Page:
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ROBERT Jr. TAFT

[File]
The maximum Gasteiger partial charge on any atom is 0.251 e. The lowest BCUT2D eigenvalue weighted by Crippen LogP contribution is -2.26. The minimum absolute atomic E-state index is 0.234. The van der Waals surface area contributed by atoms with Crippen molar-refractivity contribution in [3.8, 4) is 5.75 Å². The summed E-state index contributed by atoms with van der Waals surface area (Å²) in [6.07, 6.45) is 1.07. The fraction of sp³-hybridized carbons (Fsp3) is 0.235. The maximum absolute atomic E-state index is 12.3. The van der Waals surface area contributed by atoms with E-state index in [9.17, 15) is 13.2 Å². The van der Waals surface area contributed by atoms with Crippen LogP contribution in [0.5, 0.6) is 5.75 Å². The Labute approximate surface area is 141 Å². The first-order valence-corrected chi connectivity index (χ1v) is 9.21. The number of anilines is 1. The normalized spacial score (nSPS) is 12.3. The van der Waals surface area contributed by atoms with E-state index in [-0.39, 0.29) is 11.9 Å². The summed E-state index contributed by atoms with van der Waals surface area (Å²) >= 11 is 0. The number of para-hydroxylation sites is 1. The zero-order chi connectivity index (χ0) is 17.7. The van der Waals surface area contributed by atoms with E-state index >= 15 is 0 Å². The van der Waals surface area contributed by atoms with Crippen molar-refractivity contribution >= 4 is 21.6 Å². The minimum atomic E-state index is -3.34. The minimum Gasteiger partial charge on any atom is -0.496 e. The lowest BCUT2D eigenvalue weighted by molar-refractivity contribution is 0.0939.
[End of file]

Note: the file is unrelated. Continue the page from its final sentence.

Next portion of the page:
In about two, or at most three years after Thomas was settled and paid taxes, Robert, Junior, was also settled and came upon the tax list. After the separate organization of Uxbridge, Robert Junior, and both Josephs and Benjamin disappear from the subsequent records of Mendon, and appear upon those of Uxbridge. At the first March meeting of Uxbridge, (1727), Robert Taft, no longer junior, his father being dead, was chosen first selectman. He continued to figure in the town affairs, having undoubted weight and influence for a few years, when he gave up that kind of ambition to his son Captain John, and retired to that otium cum dignitate, which becomes old age. He died April 29, 1748. His oldest son, who remained in Mendon, had large transactions in real estate, and was a man of spirit and enterprise. He was popular, and held every office of trust and honor the town had to give, from fence viewer and tything-man, to selectman and representative in "the Great and General Court." He came upon the stage after Captain Josiah Chapin had passed off, and after his uncle Daniel had become absorbed in the important duties which, at that time, weighed down a colonial justice of the peace. Capt. Robert was elected representative many times. From 1740, he was chosen not less than five or six times in succession. He lived and died in Mendon. He and his cousin, Captain Eleazer Taft, were contemporaries, and each had a lively turn of mind, which, after Uxbridge was cut off, seemed to be needed to keep the old town awake; and if they ever went a little too fast, their uncle Daniel was always ready to check, as well as to sustain them. Meantime, Captain John, who was also animating and popular, competed with his cousin Josiah, in Uxbridge, for the public favor, and both received a large share of it. The descendants of Robert, Junior, are very strong in this region, and are numerous elsewhere. They have laid hold of every kind of business, and made it thrive. They are generally men and women of robust constitutions and good intellects. They have had some enormous families. The competition in that particular, between the tribe of Thomas, and that of Robert, has been fearful. Thomas and Robert, Jr., led off with eleven each. Israel Taft, of Upton, a son of Robert Jr. had nineteen children, and Samuel, one of his sons, had twenty-two, of whom fourteen grew up, and were married. And I am informed by Governor Taft, of Vermont, that Gideon Taft, of that State, another and a late descendant of Robert Jr, was the father of thirty children. Samuel, owned and carried on a farm and a tavern in Uxbridge, on the old turnpike road from Boston to Hartford. It was at his house, that Washington, on his way from Boston to New York, soon after his first election to the Presidency, stopped and was entertained, and so much was he pleased with the family, that he wrote Mr. Taft.